Writing with Wally Lamb – LB Gschwandtner

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By LB Gschwandtner

In March of 2014 I boarded a plane from Washington D.C. bound for Naples, Italy on my way to a little town carved out of sheer rock overlooking the Tyrrhenian Sea. Praiano, Italy on the Amalfi Coast – population 2,026 – is sandwiched between the two tourist magnets of Amalfi and Positano. A more lovely locale simply does not exist.♥

I’d attended more than a few writers’ workshops since I began this journey called writing but had never taken a risk so big as to cross an ocean to spend a week on a cliff with thirteen people I’d never met. Talk about metaphor.

Since I didn’t know any of the teachers or attendees, one name had caught my attention – Wally Lamb. Now there are Wally readers who adore everything he’s written and others who love one or another of his books. Having been an Oprah Book Club pick early on for not one but two of his books certainly helped catapult Lamb to heights he never conjured. Despite all of his acclaim, he was a down-to-earth, funny, engaging, self deprecating, and generous guy.

At the time I decided to cross the big pond, I was about midway through writing a novel about a fifteen-year-old girl’s first semester as a sophomore at a Quaker prep school. She and one other new sophomore were the only two new students that year, putting them in the unenviable position of outsiders, away from home, in an unfamiliar world.

I submitted twenty pages and waited to hear if I’d have the chance to present my work to what’s known in writing circles as “good readers.” Which is to say, people who read a lot with a certain depth of understanding and commitment to what the author is going for and what works and what doesn’t. Also a writing workshop is a good way to gauge enthusiasm for your story. In other words, does it have legs?

So there I was, in a small hotel overlooking the sea, about to meet nine other writers-in-progress and three instructors. Besides Wally, the other teachers were nonfiction writer and teacher, Lary Bloom, and published poet, Suzanne Levine. And ten hopeful writers – five working on memoirs and the rest fiction. Turned out, after general discussion about each submission with the whole group, fiction writers would have private critique sessions with Wally and memoirists would meet one-on-one with Lary and Sue.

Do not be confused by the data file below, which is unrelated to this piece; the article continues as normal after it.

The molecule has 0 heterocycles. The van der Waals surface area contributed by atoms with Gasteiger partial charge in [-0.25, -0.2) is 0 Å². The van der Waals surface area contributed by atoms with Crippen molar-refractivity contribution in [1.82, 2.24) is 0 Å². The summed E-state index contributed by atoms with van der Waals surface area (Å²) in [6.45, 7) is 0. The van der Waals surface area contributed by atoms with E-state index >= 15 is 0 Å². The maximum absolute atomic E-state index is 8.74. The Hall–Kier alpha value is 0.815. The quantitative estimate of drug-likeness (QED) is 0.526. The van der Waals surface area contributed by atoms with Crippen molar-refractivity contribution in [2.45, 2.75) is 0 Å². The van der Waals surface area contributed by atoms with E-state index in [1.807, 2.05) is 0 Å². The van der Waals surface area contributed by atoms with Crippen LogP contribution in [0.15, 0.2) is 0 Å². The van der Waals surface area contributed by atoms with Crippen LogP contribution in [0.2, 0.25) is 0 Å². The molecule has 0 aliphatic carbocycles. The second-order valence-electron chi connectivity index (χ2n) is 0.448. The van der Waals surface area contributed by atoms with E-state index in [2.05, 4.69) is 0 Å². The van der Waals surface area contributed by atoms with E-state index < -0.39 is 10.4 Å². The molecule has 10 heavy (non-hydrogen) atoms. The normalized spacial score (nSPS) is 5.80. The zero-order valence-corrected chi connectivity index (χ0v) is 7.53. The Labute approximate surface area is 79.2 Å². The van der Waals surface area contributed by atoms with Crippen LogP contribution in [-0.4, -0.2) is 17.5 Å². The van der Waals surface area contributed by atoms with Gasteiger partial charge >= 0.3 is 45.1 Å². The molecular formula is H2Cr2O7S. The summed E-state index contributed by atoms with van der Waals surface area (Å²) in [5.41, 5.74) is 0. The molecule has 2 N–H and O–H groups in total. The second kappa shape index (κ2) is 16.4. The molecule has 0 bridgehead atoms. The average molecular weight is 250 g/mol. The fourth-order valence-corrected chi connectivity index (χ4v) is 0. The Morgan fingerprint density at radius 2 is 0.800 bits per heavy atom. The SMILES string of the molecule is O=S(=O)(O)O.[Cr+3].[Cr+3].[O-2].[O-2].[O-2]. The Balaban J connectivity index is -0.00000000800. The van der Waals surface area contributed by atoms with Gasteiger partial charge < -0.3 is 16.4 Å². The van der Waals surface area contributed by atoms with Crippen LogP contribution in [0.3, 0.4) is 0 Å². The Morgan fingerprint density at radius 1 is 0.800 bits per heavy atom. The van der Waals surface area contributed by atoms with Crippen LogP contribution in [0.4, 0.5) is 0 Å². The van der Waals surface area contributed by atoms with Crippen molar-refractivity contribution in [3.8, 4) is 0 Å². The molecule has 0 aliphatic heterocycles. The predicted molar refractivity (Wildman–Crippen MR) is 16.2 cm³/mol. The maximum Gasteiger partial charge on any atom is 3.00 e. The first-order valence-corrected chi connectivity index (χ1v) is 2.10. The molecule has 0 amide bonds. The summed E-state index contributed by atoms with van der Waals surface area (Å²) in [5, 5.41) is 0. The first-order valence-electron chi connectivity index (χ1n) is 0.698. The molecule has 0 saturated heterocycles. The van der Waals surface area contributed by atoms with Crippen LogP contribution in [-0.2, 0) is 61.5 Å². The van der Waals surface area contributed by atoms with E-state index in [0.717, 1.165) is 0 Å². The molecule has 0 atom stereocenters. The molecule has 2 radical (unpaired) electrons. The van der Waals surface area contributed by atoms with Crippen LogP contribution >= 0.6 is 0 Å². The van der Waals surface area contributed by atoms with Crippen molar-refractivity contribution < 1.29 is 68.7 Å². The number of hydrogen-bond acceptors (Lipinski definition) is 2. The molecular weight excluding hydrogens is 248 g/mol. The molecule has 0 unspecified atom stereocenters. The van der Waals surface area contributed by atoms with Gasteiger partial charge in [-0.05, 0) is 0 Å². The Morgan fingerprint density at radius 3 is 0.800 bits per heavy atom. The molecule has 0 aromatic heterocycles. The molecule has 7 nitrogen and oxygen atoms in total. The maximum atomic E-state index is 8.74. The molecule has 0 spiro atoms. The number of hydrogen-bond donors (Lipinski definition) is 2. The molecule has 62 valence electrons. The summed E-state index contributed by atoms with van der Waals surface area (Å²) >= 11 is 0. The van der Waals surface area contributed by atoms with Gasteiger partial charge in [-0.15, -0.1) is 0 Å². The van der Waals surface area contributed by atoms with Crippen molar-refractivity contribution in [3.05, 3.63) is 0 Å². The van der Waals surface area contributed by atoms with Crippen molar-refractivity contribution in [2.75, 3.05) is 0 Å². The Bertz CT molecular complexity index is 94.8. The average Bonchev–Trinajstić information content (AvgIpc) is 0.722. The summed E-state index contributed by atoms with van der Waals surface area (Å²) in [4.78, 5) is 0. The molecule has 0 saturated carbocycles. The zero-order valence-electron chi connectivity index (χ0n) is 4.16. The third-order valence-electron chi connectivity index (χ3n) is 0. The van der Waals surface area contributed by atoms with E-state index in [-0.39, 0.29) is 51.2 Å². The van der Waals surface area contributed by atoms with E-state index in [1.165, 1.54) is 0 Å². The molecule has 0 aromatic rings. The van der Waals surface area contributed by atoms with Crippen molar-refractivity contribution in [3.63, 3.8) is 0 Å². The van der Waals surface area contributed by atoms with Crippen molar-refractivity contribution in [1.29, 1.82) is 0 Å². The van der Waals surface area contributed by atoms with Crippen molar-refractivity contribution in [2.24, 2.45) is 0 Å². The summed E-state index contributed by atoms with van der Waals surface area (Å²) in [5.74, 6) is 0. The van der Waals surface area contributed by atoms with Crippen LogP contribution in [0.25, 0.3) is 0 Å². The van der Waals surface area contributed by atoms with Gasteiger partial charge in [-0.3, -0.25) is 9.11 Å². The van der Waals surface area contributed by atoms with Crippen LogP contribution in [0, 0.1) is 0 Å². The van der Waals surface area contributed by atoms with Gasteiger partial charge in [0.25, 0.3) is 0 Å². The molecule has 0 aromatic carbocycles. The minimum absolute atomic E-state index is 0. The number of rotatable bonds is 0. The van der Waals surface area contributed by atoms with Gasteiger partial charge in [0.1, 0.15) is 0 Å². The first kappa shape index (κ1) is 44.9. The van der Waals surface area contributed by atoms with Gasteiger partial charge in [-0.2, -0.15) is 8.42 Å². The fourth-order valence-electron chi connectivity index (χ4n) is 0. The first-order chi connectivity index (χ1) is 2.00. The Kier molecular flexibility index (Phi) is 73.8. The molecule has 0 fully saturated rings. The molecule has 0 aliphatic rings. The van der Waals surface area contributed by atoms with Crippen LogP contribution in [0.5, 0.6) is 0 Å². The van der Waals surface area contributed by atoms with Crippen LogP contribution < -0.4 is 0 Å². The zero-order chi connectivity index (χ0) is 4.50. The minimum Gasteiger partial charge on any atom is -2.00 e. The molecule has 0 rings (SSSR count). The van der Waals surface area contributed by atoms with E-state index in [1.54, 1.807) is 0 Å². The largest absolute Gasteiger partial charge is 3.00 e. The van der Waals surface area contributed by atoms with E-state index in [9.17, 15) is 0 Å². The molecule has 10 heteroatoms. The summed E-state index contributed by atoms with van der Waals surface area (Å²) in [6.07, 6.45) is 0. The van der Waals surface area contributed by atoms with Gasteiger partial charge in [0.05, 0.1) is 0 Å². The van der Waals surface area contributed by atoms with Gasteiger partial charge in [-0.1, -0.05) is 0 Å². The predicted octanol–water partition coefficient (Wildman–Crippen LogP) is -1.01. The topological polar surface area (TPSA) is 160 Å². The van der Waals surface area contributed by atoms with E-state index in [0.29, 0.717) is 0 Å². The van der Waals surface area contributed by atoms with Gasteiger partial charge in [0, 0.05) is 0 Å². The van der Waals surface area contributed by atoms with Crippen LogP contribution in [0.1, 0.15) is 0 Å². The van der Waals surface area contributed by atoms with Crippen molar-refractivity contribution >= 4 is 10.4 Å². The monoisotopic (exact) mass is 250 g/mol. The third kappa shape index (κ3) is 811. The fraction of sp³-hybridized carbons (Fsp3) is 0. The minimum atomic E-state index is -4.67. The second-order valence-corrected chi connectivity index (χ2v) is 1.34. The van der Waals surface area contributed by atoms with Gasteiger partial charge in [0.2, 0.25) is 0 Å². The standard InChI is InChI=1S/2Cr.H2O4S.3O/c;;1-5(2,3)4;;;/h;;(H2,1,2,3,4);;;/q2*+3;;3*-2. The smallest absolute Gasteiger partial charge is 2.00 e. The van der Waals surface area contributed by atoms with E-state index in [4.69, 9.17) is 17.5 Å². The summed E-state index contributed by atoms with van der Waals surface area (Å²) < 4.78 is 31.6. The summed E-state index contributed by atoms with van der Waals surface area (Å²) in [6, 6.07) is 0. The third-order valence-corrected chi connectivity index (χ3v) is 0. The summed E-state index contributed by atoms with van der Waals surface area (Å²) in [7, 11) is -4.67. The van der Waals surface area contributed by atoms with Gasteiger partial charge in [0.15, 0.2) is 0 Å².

Oh oh. Well there’s always one troublemaker of some kind in a workshop and when this news got out, she revealed herself with an ugly display of displeasure and a threat to leave. She only came this far to have Wally Lamb discuss her work and she deserved it more than anyone else there because she had heard from so many people that her memoir was an extraordinary accomplishment and so on.

In the end she stayed and we all listened patiently to her complaints for the next six days.

Another memoirist detailed a family event with thinly disguised backstory about a small girl’s unusual fears. Of all of us, Wally picked up on the sexual abuse lurking there and when I learned more about Wally and his work helping incarcerated women write their stories, it was understandable how he would have sensed what was behind the words on the page. But it was how he handled it in front of the whole class that left such an impression on me.

He simply asked, “Where’s the father in this family scene?”

That simple question unleashed the real story of abuse in this writer’s own family and freed her to finally write about it.

And here’s the thing about workshops. You can’t predict beforehand what’s going to happen – for you or anyone else. Having been to more than a few of them, I can say what emerges is always a surprise. One jerk is overshadowed by everyone else and you learn from the experiences, even the negative ones. Whether you’re writing or painting or playing the flute, workshops open you to new ways of thinking and viewing the world. Think of workshops as out-of-town tryouts for a new play. Audiences let you know what’s working and what’s not. Whatever you’re working on needs feedback. For me, meeting writers and teachers of the craft has enriched your life beyond the written page. This is my seventh book and just this May I attended my eleventh writing workshop. Because there’s so much to learn.

As for me, I wrote a crucial scene for my book and read it aloud to the group at open reading night. It was well received and that gave me a sense that this book did indeed have legs. It became my just-published novel, The Other New Girl, and took two more years to finish. But it was in Praiano, with Wally and the others where the book really began to breathe with a life beyond me.

LB Gschwandtner is the author of four adult novels, one middle-grade novel, and one collection of quirky short stories. She has won writing awards in Writers Digest and Lorian Hemingway fiction competitions and been published in literary digests and magazines. She lives on a tidal creek in Virginia with her husband of forty-five years, with whom she cofounded the multimedia company Selling Power Inc. LB has been the editor of Selling Power magazine for more than thirty years.


1 Comment

  1. Emily Weathers Kennedy

    September 26, 2017 at 3:49 am

    Excellent essay! I didn’t know about your Italian experience. Makes your book more intriguing.

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